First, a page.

Cambridge Dictionaries online Cambridge Dictionaries online

The most popular online dictionary and thesaurus for learners of English

English definition of “doubt”

doubt

noun [C or U] uk   /daʊt/ us  
B1 (a feeling of) not being certain about something, especially about how good or true it is: I'm having doubts about his ability to do the job. If there's any doubt about the rocket's engines, we ought to cancel the launch. The prosecution has to establish his guilt beyond reasonable doubt (US beyond a reasonable) doubt. This latest scandal has raised doubts about his suitability for the post. [+ (that)] I never had any doubt (that) you would win. He's the most attractive man in the room, no doubt about that/it. no doubt C1 used to emphasize that what you are saying is true or likely to happen: We will, no doubt, discuss these issues again at the next meeting. No doubt you'll want to unpack and have a rest before dinner. cast doubt on sth C2 to make something seem uncertain: Witnesses have cast doubt on the suspect's innocence. in doubt B2 If the future or success of someone or something is in doubt, it is unlikely to continue or to be successful: The future of the stadium is in doubt because of a lack of money. without (a) doubt B2 used to emphasize your opinion: She is without (a) doubt the best student I have ever taught.
See also

doubt

verb [T] uk   /daʊt/ us  
B2 to not feel certain or confident about something or to think that something is not probable: I doubt whether/if I can finish the work on time. [+ that] They had begun to doubt that it could be done. He may come back tomorrow with the money, but I very much doubt it. I don't doubt his abilities. doubt sb/doubt sb's word C1 to not trust someone or believe what they say: He's never lied to me before, so I have no reason to doubt his word.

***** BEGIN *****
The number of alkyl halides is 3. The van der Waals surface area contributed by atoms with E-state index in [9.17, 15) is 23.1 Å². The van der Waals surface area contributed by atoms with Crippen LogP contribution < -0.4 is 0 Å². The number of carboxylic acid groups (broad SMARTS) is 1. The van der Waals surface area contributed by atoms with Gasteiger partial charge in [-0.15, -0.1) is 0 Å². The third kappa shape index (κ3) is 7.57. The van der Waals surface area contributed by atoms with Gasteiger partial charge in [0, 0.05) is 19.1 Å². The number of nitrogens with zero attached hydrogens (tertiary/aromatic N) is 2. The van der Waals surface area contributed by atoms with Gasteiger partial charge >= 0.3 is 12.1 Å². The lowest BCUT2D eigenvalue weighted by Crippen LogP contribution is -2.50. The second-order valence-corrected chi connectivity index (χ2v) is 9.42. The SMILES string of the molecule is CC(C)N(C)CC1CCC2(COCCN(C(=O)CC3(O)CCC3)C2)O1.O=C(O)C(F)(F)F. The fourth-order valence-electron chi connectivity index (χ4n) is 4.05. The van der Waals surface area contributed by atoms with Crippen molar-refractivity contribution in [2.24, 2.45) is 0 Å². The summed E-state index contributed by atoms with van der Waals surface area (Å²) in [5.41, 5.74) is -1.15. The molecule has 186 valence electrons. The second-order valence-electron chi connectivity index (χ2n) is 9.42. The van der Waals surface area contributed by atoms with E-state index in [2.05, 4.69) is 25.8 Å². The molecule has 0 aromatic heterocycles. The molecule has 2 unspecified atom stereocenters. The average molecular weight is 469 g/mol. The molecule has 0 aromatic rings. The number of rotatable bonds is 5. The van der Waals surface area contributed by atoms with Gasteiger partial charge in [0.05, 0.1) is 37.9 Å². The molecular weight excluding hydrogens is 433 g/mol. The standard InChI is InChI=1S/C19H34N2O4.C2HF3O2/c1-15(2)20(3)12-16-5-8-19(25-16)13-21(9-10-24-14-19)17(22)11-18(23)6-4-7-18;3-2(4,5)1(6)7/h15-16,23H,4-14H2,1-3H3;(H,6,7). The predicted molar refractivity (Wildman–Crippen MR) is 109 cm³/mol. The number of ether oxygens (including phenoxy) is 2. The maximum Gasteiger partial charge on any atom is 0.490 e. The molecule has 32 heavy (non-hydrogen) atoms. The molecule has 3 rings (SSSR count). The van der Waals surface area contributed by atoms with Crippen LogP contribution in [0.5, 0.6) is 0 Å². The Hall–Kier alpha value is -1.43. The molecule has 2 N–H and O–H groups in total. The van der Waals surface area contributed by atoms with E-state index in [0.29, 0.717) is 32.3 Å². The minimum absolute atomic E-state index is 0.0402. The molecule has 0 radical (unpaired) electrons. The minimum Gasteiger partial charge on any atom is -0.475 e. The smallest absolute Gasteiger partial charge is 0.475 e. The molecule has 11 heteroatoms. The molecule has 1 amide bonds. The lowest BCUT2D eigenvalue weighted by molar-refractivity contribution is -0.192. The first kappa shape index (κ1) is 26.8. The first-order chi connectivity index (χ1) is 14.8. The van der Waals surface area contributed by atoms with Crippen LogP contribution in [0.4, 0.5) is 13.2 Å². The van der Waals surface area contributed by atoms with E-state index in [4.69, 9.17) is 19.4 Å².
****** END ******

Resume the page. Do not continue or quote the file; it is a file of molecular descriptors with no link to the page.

(Definition of doubt from the Cambridge Advanced Learners Dictionary & Thesaurus © Cambridge University Press)
What is the pronunciation of doubt?
Browse related topics

You are looking at an entry to do with Certainty, but you might be interested in these topics from the Chance and possibility topic area:

Add Cambridge dictionaries to your browser to your website

Definitions of “doubt” in other dictionaries

Word of the Day

hello stranger

said to a person that you know but have not seen for a long time

Word of the Day

Come on – you can do it! Phrasal verbs with ‘come’.

by Liz Walter​,
November 19, 2014
As part of an occasional series on the tricky subject of phrasal verbs, this blog looks at ones formed with the verb ‘come’. If you are reading this blog, I’m sure you already know come from, as it is one of the first things you learn in class: I come from Scotland/Spain.

Read More 

silver splicer noun

November 17, 2014
informal a person who marries in later life Newly retired and now newlywed – rise of the ‘silver splicers’ Reaching pension age becomes a trigger to tie the knot as baby-boomers begin to redefine retirement

Read More